First, we should consider the ingredients that fine-tuned LLMs need in order to succeed beyond the initial hype.

If we think of an AI “brain” as simplistically as a human brain in its earliest stage of growth, we know that there are two things it depends on for proper development: processing power and fuel.

Processing power, whether it’s hardware in the form of GPUs or software in the form of algorithms, is not in itself a differentiator. The specificity of fine-tuned LLMs means that they are far more operationally efficient than their generic counterparts, which have to be ready to address any possible query. In other words, startups that claim to have a better algorithm may have a short-term advantage, but it won’t be enough to build a business that will win the race to relevance. Thus, similar to the human brain, what we really need in order to grow capacity and quality of output is fuel.

The holy grail lies with what feeds the AI model — relevant, proprietary data sets.

What keys an LLM to serve a particular vertical is proprietary (or unique) data: relevant, domain-specific, and contextual information from a blend of public and private sources. And, as with most training, the more repetition that is involved, the more drastic results you’ll see.

Proprietary and relevant data sets can create a compelling network effect where the machine learning model improves its output quality and increases customer value the more data it gets fed.

This creates a flywheel where fine-tuning a model and providing it with high-quality proprietary data = more value for clients = higher usage = more data that is generated to improve the model = more opportunity to build better products.

One glaring issue: proprietary data is the name of the game, but startups, by definition, do not have it, while incumbents such as Meta and Salesforce already have more than they know what to do with.

Although startups should be aware of this data disadvantage, it is not as intimidating as it may first appear; even Goliaths require additional specialized engineering or model architecture to fully unlock their potential. In many cases, a custom LLM with the right intuition and context can yield better, faster results than a more generic model with access to a broader data set. Nevertheless, founders should still operate under the assumption that incumbents will have the resources available to craft those custom LLMs, so how are startups meant to compete? How does David beat Goliath?

The Proprietary Data Access Framework

We’ll start with a simple framework that we’ve used to evaluate countless companies to explain how a startup could quickly acquire and utilize their client’s proprietary data to train the fine-tuned, vertical-specific models they need in order to build that moat quickly.

One dimension is private vs. public data, and the other is unstructured vs. structured data. Structured data is highly organized and formatted so that it is easily searchable in relational databases, while unstructured data has no predefined format or organization, making it much more difficult to collect, process, and analyze. However, generative AI has been particularly revolutionary when it comes to analyzing and learning from unstructured data, so we would argue that for the first time in computing history, we now have a more accessible way to analyze visual data in all four quadrants.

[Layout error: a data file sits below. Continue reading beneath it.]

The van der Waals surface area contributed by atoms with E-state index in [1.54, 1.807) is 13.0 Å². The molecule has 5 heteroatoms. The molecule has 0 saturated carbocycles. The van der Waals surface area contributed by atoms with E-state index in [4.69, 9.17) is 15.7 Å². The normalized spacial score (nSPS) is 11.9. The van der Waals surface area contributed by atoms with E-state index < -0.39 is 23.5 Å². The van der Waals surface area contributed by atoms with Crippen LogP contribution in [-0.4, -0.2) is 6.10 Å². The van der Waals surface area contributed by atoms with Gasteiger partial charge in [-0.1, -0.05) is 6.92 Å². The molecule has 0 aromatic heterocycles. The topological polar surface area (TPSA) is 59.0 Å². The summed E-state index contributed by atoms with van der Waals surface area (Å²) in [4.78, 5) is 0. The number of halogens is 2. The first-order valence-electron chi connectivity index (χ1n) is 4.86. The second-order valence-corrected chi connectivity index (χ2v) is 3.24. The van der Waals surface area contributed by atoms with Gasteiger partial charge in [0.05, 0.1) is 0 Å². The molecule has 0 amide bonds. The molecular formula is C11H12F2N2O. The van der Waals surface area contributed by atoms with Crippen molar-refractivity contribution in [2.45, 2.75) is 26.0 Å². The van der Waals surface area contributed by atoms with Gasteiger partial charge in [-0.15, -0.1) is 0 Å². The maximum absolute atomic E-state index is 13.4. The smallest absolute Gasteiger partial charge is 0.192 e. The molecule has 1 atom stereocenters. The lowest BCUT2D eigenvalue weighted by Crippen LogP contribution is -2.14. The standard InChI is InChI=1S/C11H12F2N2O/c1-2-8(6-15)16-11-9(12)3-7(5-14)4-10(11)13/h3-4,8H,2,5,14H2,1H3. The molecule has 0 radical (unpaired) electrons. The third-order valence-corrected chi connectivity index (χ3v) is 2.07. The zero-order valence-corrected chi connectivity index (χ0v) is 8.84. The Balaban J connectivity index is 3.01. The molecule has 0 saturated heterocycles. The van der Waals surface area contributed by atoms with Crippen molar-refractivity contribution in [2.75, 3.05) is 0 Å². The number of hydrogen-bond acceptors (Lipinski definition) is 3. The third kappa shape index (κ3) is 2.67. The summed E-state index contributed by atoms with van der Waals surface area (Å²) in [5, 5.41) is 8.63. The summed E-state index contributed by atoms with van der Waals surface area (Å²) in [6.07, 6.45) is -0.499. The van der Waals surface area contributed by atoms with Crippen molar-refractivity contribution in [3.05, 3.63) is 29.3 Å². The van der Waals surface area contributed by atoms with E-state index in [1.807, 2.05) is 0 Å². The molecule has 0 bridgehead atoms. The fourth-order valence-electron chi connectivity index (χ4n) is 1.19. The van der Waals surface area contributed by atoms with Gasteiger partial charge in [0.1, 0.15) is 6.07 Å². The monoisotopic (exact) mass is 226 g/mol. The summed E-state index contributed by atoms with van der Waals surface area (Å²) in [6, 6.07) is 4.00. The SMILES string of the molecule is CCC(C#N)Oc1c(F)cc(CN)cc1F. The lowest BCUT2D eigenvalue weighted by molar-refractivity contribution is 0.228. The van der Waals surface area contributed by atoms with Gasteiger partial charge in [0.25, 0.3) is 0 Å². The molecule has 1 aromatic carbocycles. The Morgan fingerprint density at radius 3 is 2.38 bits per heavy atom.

In the first quadrant, we see unstructured private/internal data. Many companies are sitting on large amounts of unstructured data. Examples include recent customer feedback, voice transcripts, emails, videos, surveys, NPS data, and internal manuals for HR, product, and sales teams.

In the second, we have structured private/internal data. Examples of these include historical churn data, financials, quantitative HR records, or CRM data.

In the third, we see unstructured public/external data. This type of data is public and available to anybody, but is still considered differentiated when combined with private data due to its contextual relevance, which allows the model to make sense of it from the perspective of the sector or function it is trying to address. Examples include social posts, articles, or public podcasts or videos on a relevant topic.

And lastly, in the fourth quadrant, we have structured public/external data. Examples include public company financial filings or market research. There are also many federal, state, and local government databases such as the Department of Education’s Open Data Platform or the U.S. Bureau of Labor Statistics's multitude of databases. Contextually relevant competitors’ data, if available, are also very valuable for the model.

The real challenge for training a fine-tuned model is leveraging both private and highly relevant public data. If the public data is not contextualized using the private data, then its value diminishes.

If building the right model architecture and combining it with proprietary data is the name of the game, who you play that game with becomes critical. Choose your customers wisely.